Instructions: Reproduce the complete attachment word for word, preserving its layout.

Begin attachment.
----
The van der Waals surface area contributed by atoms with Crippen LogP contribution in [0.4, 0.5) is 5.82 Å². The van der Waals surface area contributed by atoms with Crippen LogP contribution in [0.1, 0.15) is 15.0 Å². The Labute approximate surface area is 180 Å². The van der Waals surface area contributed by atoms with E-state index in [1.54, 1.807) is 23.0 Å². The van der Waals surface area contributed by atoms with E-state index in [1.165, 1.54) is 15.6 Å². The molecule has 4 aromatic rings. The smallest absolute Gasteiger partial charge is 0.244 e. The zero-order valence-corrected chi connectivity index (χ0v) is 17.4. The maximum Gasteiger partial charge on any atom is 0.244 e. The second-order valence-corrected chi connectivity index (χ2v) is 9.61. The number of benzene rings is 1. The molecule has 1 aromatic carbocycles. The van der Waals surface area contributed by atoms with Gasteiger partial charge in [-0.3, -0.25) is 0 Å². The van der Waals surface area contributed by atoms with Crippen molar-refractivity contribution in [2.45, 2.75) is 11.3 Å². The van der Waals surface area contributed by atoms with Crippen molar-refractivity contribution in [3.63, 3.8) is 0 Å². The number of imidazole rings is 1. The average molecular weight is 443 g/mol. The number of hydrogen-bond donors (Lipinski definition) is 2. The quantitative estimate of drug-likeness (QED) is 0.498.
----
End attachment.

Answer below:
The van der Waals surface area contributed by atoms with Crippen LogP contribution in [0.4, 0.5) is 5.82 Å². The van der Waals surface area contributed by atoms with Crippen LogP contribution in [0.1, 0.15) is 15.0 Å². The Labute approximate surface area is 180 Å². The van der Waals surface area contributed by atoms with E-state index in [1.54, 1.807) is 23.0 Å². The van der Waals surface area contributed by atoms with E-state index in [1.165, 1.54) is 15.6 Å². The molecule has 4 aromatic rings. The smallest absolute Gasteiger partial charge is 0.244 e. The zero-order valence-corrected chi connectivity index (χ0v) is 17.4. The maximum Gasteiger partial charge on any atom is 0.244 e. The second-order valence-corrected chi connectivity index (χ2v) is 9.61. The number of benzene rings is 1. The molecule has 1 aromatic carbocycles. The van der Waals surface area contributed by atoms with Gasteiger partial charge in [-0.3, -0.25) is 0 Å². The van der Waals surface area contributed by atoms with Crippen molar-refractivity contribution in [2.45, 2.75) is 11.3 Å². The van der Waals surface area contributed by atoms with Crippen molar-refractivity contribution in [3.63, 3.8) is 0 Å². The number of imidazole rings is 1. The average molecular weight is 443 g/mol. The number of hydrogen-bond donors (Lipinski definition) is 2. The quantitative estimate of drug-likeness (QED) is 0.498.